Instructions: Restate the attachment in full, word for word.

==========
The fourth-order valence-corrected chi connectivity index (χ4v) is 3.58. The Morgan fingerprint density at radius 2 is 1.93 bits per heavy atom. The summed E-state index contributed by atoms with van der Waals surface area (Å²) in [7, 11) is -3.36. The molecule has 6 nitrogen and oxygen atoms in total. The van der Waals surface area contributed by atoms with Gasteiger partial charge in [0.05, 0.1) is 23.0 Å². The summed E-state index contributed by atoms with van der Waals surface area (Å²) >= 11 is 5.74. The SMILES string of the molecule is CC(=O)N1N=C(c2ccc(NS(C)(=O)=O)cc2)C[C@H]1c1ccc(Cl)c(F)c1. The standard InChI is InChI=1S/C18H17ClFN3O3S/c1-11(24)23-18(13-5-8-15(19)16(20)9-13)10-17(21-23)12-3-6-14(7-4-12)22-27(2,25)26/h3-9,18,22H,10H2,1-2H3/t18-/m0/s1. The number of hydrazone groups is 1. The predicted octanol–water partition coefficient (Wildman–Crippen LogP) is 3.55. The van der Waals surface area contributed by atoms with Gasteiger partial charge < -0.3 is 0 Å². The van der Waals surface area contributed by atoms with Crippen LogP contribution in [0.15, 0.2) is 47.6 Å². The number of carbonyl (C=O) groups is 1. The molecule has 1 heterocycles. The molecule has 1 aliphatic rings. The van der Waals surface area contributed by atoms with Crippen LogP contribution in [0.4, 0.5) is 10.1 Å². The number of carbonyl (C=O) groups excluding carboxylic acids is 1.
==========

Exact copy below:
The fourth-order valence-corrected chi connectivity index (χ4v) is 3.58. The Morgan fingerprint density at radius 2 is 1.93 bits per heavy atom. The summed E-state index contributed by atoms with van der Waals surface area (Å²) in [7, 11) is -3.36. The molecule has 6 nitrogen and oxygen atoms in total. The van der Waals surface area contributed by atoms with Gasteiger partial charge in [0.05, 0.1) is 23.0 Å². The summed E-state index contributed by atoms with van der Waals surface area (Å²) >= 11 is 5.74. The SMILES string of the molecule is CC(=O)N1N=C(c2ccc(NS(C)(=O)=O)cc2)C[C@H]1c1ccc(Cl)c(F)c1. The standard InChI is InChI=1S/C18H17ClFN3O3S/c1-11(24)23-18(13-5-8-15(19)16(20)9-13)10-17(21-23)12-3-6-14(7-4-12)22-27(2,25)26/h3-9,18,22H,10H2,1-2H3/t18-/m0/s1. The number of hydrazone groups is 1. The predicted octanol–water partition coefficient (Wildman–Crippen LogP) is 3.55. The van der Waals surface area contributed by atoms with Gasteiger partial charge < -0.3 is 0 Å². The van der Waals surface area contributed by atoms with Crippen LogP contribution in [0.15, 0.2) is 47.6 Å². The number of carbonyl (C=O) groups is 1. The molecule has 1 heterocycles. The molecule has 1 aliphatic rings. The van der Waals surface area contributed by atoms with Crippen LogP contribution in [0.4, 0.5) is 10.1 Å². The number of carbonyl (C=O) groups excluding carboxylic acids is 1.